As of Sept. 18 there were currently 115 active fires in the United States, according to the National Interagency Fire Center. These fires cover a cumulative total of 2,023,775 acres and were actively being fought by 17,684 active personnel. As we look at one of the worst fire seasons in recent memory, many ask what could have been done (if anything) to prevent, or at least mitigate, the damage that has been caused.
One hotly debated potential solution is the use of logging to thin forests and remove fuel from the potential path of a fire. Common sense indicates that if the fuel for a fire is removed there shouldn’t be a fire, right? The reality, however, is a bit more complicated. While forest thinning followed by slash removal has been shown by the National Forest Service to reduce fire severity, simply logging a forest does little to hinder fires. In fact, it may even increase the severity of fires in the right situations.
Andrew Larson, an associate professor in the University of Montana’s Forestry and Conservation program, said that “under extreme weather conditions your past logging or fuel reduction treatments might not have an effect at all and sometimes can have the exact opposite effect.” If during the process of logging various tree limbs and tops are left behind, they can act as another fuel source for a potential fire. And without the presence of tree cover, this fuel dries out much more quickly, making it that much more susceptible to burning in the future.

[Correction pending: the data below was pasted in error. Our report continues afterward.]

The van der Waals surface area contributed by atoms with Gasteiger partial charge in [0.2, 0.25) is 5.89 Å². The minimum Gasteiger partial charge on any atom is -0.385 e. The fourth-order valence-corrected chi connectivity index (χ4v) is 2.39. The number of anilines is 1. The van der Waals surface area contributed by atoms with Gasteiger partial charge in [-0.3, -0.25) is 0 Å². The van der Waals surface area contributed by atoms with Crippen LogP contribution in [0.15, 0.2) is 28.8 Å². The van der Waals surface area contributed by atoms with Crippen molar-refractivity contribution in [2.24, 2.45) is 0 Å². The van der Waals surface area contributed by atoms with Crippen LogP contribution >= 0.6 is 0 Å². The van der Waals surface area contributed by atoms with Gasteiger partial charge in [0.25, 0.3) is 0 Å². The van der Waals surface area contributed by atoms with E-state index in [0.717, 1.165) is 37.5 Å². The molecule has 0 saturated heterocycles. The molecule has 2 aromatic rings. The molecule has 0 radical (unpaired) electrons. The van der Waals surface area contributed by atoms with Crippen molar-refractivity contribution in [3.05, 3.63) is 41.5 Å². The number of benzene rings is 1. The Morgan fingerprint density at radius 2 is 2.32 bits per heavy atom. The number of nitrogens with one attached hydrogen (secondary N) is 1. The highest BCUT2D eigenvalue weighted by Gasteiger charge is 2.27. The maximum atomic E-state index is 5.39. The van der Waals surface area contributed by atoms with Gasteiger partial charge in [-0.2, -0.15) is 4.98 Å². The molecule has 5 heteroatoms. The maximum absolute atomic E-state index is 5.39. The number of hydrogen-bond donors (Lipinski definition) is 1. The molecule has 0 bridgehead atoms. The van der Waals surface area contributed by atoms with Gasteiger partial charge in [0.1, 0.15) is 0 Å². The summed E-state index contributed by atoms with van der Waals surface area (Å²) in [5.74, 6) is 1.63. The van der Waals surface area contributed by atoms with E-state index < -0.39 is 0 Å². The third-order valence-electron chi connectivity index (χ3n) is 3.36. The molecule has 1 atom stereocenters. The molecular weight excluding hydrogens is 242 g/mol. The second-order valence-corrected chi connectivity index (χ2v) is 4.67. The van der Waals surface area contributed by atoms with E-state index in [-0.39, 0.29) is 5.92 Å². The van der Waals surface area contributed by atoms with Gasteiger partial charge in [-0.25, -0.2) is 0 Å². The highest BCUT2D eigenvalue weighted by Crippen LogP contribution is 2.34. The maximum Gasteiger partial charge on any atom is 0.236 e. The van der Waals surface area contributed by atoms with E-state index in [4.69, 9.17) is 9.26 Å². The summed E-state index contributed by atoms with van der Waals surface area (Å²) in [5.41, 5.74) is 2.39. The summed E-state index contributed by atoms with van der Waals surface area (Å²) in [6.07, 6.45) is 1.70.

Thinning and fuel treatment affect different environments in various ways — there’s no one prescription for all forests. And in the case of summers such as this one, which was incredibly dry and windy, fires will begin regardless of fuel treatment.
Consider the halted Stonewall Project. The Stonewall Project proposed harvesting forests in the area northwest of Lincoln for the purposes of combating pine beetle outbreaks as well as lowering the severity of potential fires, among other considerations. The project called for a maximum of about 8,500 acres of forest to be treated, leaving an average space of 20-40 feet between trees, and the resulting slash and debris would be removed in controlled burns. This area has been part of the fires this season. While this treatment would undoubtedly affect the way that fires would burn in this area, it would not change the fact that it could still burn. Larson points out that “[Logging] doesn’t create a system that won’t burn. It will potentially change the fire behavior on the forest, reduce the severity, perhaps make it more defensible space, but it will not stop fire. On windy, hot days, a fire will carry right through that understory or in those crowns regardless of whether it’s been thinned or not.”
Fire prevention is a tricky system of give and take that logging may help in some cases. But sometimes, it may be the worst possible thing.